“The mouse models that we use are very artificial models; they’re all inbred,” Monjazeb said. “Their immune systems don’t necessarily closely reflect the way that the human immune system works, and the cancers that we give to these mice are definitely nothing like human cancers. The cancers are grown in petri dishes and injected into mice and used for studies.”

Some of the current clinical trials include identifying lymph node metastasis, assessing ventricular arrhythmias during treatment for lymphoma, evaluating a diagnostic tool for large bowel disease in dogs, assessing a new addition to treatment of canine osteosarcoma and assessing an immunotherapy in canine osteosarcoma.

In particular, this assessment is a new addition to the treatment of canine osteosarcoma, and involves 19 other veterinary schools and approximately 160 dogs nationwide.

“It’s evaluating whether an oral medication called Rapamycin can help improve outcomes for dog with osteosarcoma,” said Jenna Burton, assistant professor of clinical medical oncology at the UC Davis School of Veterinary Medicine.

Burton is also working on a clinical trial of a new formulation of doxorubicin, a drug that is widely used to treat lymphoma and other cancers in humans.

“We’re giving that drug to dogs with lymphoma to get some more information about it,” Burton said. “[Such as its] safety, its tolerability, how well it works and whether we can potentially reduce some of the common side effects that we see with doxorubicin, namely toxicity to the heart.”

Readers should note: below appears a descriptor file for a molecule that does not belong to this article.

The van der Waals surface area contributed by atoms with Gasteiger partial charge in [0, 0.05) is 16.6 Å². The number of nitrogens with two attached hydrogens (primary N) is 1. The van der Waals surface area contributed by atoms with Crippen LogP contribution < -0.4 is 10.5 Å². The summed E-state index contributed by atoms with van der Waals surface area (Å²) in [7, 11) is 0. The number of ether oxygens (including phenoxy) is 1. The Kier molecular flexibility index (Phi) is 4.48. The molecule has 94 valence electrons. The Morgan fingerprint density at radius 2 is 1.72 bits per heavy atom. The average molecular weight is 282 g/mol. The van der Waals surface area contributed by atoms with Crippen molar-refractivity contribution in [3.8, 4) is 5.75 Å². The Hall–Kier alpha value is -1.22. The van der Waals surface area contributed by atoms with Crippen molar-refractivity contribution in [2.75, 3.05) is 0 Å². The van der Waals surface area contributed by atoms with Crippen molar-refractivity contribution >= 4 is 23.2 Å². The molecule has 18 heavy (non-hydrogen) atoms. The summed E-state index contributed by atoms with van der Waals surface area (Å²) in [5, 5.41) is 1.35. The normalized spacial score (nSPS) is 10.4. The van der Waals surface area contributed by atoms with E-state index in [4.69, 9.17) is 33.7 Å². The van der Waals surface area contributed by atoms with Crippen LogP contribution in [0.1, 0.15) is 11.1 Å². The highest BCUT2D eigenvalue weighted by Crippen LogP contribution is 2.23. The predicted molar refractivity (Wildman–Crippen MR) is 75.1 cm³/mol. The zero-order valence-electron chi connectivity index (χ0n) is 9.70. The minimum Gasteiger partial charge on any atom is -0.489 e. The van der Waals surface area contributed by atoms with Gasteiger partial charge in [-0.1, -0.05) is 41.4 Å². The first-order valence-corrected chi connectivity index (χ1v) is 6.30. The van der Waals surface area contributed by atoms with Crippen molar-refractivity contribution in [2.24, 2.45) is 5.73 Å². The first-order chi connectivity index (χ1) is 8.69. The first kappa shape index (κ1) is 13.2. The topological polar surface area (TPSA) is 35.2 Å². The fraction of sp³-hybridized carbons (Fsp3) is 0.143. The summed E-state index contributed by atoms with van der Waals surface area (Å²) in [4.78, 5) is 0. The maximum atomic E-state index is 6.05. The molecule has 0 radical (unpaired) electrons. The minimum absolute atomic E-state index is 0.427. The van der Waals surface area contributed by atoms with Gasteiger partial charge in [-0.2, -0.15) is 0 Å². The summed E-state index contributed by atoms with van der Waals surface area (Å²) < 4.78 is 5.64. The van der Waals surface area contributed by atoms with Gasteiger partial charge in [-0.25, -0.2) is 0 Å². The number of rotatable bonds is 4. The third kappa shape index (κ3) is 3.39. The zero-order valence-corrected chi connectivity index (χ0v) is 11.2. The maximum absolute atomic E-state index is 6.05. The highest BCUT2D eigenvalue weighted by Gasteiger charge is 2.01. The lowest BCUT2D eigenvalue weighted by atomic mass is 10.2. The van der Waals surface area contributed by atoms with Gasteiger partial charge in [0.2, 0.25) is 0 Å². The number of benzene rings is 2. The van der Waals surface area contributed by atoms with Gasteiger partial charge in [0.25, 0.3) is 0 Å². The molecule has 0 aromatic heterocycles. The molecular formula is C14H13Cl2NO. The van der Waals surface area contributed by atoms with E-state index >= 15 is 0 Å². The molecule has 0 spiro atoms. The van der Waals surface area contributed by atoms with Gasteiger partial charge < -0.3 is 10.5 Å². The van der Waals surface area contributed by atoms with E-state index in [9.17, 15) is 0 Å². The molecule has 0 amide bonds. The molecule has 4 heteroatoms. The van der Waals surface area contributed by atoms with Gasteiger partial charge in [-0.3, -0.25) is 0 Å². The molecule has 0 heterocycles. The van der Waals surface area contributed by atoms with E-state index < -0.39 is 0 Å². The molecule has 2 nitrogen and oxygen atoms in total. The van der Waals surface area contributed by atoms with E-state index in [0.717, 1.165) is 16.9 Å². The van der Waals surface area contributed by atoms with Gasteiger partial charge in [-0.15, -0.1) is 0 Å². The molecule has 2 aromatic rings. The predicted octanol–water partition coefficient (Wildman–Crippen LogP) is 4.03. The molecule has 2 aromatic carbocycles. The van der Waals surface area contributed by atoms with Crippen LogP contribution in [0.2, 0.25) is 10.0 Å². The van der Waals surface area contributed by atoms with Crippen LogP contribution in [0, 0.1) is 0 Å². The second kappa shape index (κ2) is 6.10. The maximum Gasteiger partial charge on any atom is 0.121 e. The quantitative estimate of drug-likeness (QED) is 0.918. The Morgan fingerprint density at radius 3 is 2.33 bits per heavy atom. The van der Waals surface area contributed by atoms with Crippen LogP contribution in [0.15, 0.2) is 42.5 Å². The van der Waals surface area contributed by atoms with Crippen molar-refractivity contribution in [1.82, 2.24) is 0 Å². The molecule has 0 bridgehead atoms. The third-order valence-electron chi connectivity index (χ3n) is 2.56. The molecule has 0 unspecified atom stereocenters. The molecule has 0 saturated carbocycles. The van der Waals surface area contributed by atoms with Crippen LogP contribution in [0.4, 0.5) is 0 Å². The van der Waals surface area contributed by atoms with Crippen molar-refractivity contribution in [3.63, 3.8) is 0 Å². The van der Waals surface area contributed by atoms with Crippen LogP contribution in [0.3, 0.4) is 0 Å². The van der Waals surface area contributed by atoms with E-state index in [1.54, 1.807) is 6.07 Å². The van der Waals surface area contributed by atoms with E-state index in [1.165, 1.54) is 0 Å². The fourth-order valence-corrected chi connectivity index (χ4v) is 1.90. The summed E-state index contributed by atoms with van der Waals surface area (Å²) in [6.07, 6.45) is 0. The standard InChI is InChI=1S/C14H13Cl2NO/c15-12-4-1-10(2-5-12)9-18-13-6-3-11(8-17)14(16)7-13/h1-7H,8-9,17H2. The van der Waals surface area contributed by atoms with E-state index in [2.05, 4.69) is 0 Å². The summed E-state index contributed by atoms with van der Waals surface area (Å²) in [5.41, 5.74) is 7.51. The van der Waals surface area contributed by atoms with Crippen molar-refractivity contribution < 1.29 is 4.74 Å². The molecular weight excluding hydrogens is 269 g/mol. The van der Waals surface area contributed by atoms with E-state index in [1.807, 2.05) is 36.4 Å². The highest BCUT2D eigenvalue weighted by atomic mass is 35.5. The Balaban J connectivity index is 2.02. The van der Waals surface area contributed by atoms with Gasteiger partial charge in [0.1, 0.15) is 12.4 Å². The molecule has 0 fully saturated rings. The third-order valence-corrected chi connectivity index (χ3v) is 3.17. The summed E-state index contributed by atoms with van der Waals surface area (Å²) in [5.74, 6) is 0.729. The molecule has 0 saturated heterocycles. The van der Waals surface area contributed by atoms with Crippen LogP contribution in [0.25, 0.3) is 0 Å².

Kent said that one of the major challenges overall is dealing with cancer and its ever-changing form.

“Cancer is tough,” Kent said. “It’s not one disease. Cancer is thousands of different diseases and not to anthropomorphize cancer, but cancer is really smart. It almost works in a Darwinian way. You kill a batch of the cells this way and they develop new ways to get around it and they get resistant to treatment.”

According to Kent, the research has not really been a challenge in terms of working with their physicians.

“It’s been great working with the medical school,” Kent said. “And there are some differences between the species but not that much. I’d say our biggest challenge is the fight against cancer. You have to be in it for the long haul.”

Butron also pointed out the fine line between people’s perception of animal research and actually conducting  clinical trials in companion animals. She said that since dogs and cats are “people’s animals,” it is really important that they are treated as someone’s pet and not as a research subject.

“We never lose sight of the fact that these are someone’s family members,” Burton said. “I think part of the challenge is communicating our message that clinical trials in dogs and cats ultimately are designed to help our pets and help us answer questions about ways that we can treat cancer more effectively with less side effects.”

Kent reiterated Burton’s point, while also pointing out the importance of the Hippocratic Oath: “first do no harm”.

“It’s really important to realize that we’re dealing with someone’s beloved pet,” Kent said. “These are not lab animals and we have to make sure we do things in an ethical way, but also it’s really important to realize the promise of using these kind of patients that we have in a way that can help other dogs and then down the road, that will hopefully help people too.”

Written by: Jacqueline Chu – features@theaggie.org